#2  0x6840 in expand_token (obs=0x0, t=177664, td=0xf7fffb08)
    at macro.c:71
(More stack frames follow...)

The display for frame zero does not begin with a program counter value, indicating that your program has stopped at the beginning of the code for line 993 of builtin.c.

The value of parameter data in frame 1 has been replaced by . By default, GDB prints the value of a parameter only if it is a scalar (integer, pointer, enumeration, etc). See command set print frame-arguments in Print Settings for more details on how to configure the way function parameter values are printed. The command set print frame-info (see Print Settings) controls what frame information is printed.

If your program was compiled with optimizations, some compilers will optimize away arguments passed to functions if those arguments are never used after the call. Such optimizations generate code that passes arguments through registers, but doesn’t store those arguments in the stack frame. GDB has no way of displaying such arguments in stack frames other than the innermost one. Here’s what such a backtrace might look like:

#0  m4_traceon (obs=0x24eb0, argc=1, argv=0x2b8c8)
    at builtin.c:993
#1  0x6e38 in expand_macro (sym=<optimized out>) at macro.c:242
#2  0x6840 in expand_token (obs=0x0, t=<optimized out>, td=0xf7fffb08)
    at macro.c:71
(More stack frames follow...)

The values of arguments that were not saved in their stack frames are shown as ‘<optimized out>’.

If you need to display the values of such optimized-out arguments, either deduce that from other variables whose values depend on the one you are interested in, or recompile without optimizations.

Most programs have a standard user entry point—a place where system libraries and startup code transition into user code. For C this is main8. When GDB finds the entry function in a backtrace it will terminate the backtrace, to avoid tracing into highly system-specific (and generally uninteresting) code.

If you need to examine the startup code, or limit the number of levels in a backtrace, you can change this behavior:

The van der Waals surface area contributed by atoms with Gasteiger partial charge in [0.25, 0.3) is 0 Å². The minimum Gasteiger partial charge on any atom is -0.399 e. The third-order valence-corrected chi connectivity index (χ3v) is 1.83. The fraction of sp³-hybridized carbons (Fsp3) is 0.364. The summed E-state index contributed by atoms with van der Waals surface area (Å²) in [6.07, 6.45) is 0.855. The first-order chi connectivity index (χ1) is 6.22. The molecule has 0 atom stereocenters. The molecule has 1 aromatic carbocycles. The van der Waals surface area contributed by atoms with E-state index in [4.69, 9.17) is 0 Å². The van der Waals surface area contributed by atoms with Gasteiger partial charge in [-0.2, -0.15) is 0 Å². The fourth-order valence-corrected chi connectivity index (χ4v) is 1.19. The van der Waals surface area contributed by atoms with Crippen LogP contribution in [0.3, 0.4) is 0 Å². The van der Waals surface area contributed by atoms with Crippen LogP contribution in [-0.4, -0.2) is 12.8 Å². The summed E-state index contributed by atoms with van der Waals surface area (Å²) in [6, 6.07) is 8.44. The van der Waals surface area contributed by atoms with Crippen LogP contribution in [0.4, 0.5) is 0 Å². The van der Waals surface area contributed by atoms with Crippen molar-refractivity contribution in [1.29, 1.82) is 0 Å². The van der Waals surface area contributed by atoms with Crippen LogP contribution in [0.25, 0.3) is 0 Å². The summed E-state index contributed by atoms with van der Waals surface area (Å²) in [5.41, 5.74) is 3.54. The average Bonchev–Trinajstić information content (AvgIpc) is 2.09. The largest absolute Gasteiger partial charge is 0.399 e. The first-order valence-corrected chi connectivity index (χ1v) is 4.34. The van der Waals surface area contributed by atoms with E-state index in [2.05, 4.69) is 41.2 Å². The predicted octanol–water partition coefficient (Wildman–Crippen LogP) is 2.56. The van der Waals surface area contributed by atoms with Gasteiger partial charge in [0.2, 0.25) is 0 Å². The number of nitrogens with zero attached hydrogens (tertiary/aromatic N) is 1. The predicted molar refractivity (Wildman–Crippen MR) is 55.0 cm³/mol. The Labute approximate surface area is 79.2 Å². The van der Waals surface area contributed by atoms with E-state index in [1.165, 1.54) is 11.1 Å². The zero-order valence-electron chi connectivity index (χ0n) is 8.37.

set backtrace past-main
set backtrace past-main on

Backtraces will continue past the user entry point.

set backtrace past-main off

Backtraces will stop when they encounter the user entry point. This is the default.

show backtrace past-main

Display the current user entry point backtrace policy.

set backtrace past-entry
set backtrace past-entry on

Backtraces will continue past the internal entry point of an application. This entry point is encoded by the linker when the application is built, and is likely before the user entry point main (or equivalent) is called.

set backtrace past-entry off

Backtraces will stop when they encounter the internal entry point of an application. This is the default.

show backtrace past-entry

Display the current internal entry point backtrace policy.

set backtrace limit n
set backtrace limit 0
set backtrace limit unlimited

Limit the backtrace to n levels. A value of unlimited or zero means unlimited levels.

show backtrace limit

Display the current limit on backtrace levels.

You can control how file names are displayed.

set filename-display
set filename-display relative

Display file names relative to the compilation directory. This is the default.

set filename-display basename

Display only basename of a filename.

set filename-display absolute

Display an absolute filename.

show filename-display

Show the current way to display filenames.


Footnotes

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Note that embedded programs (the so-called “free-standing” environment) are not required to have a main function as the entry point. They could even have multiple entry points.